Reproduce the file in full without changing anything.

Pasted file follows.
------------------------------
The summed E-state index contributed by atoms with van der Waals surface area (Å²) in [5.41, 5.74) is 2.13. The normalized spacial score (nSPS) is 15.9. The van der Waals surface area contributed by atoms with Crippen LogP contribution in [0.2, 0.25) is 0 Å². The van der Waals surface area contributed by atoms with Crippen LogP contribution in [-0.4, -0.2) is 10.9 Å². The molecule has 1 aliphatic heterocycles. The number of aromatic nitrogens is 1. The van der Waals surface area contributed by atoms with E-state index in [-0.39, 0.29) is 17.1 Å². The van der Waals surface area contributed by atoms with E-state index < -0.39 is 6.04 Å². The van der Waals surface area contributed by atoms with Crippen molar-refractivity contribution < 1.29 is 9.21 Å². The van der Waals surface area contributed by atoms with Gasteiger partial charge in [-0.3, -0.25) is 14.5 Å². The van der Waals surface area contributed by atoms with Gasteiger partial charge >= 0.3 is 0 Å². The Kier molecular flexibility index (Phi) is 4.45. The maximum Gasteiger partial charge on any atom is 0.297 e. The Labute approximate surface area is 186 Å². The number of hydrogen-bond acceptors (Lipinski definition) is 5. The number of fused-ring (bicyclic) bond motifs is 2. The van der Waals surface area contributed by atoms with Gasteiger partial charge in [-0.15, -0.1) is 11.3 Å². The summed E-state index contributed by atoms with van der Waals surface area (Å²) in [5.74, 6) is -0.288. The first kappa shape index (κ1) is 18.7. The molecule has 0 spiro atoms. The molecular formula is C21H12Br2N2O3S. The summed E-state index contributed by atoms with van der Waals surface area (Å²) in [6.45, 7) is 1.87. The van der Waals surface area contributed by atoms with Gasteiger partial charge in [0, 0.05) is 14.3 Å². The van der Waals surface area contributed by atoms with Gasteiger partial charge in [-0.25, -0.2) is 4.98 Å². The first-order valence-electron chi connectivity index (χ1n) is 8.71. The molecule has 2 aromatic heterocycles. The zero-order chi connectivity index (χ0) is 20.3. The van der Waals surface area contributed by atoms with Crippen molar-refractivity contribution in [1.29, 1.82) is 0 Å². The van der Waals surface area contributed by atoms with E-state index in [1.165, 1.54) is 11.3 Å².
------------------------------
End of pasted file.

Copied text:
The summed E-state index contributed by atoms with van der Waals surface area (Å²) in [5.41, 5.74) is 2.13. The normalized spacial score (nSPS) is 15.9. The van der Waals surface area contributed by atoms with Crippen LogP contribution in [0.2, 0.25) is 0 Å². The van der Waals surface area contributed by atoms with Crippen LogP contribution in [-0.4, -0.2) is 10.9 Å². The molecule has 1 aliphatic heterocycles. The number of aromatic nitrogens is 1. The van der Waals surface area contributed by atoms with E-state index in [-0.39, 0.29) is 17.1 Å². The van der Waals surface area contributed by atoms with E-state index < -0.39 is 6.04 Å². The van der Waals surface area contributed by atoms with Crippen molar-refractivity contribution < 1.29 is 9.21 Å². The van der Waals surface area contributed by atoms with Gasteiger partial charge in [-0.3, -0.25) is 14.5 Å². The van der Waals surface area contributed by atoms with Gasteiger partial charge >= 0.3 is 0 Å². The Kier molecular flexibility index (Phi) is 4.45. The maximum Gasteiger partial charge on any atom is 0.297 e. The Labute approximate surface area is 186 Å². The number of hydrogen-bond acceptors (Lipinski definition) is 5. The number of fused-ring (bicyclic) bond motifs is 2. The van der Waals surface area contributed by atoms with Gasteiger partial charge in [-0.15, -0.1) is 11.3 Å². The summed E-state index contributed by atoms with van der Waals surface area (Å²) in [5.74, 6) is -0.288. The first kappa shape index (κ1) is 18.7. The molecule has 0 spiro atoms. The molecular formula is C21H12Br2N2O3S. The summed E-state index contributed by atoms with van der Waals surface area (Å²) in [6.45, 7) is 1.87. The van der Waals surface area contributed by atoms with Gasteiger partial charge in [0, 0.05) is 14.3 Å². The van der Waals surface area contributed by atoms with Gasteiger partial charge in [-0.25, -0.2) is 4.98 Å². The first-order valence-electron chi connectivity index (χ1n) is 8.71. The molecule has 2 aromatic heterocycles. The zero-order chi connectivity index (χ0) is 20.3. The van der Waals surface area contributed by atoms with Crippen molar-refractivity contribution in [1.29, 1.82) is 0 Å². The van der Waals surface area contributed by atoms with E-state index in [1.165, 1.54) is 11.3 Å².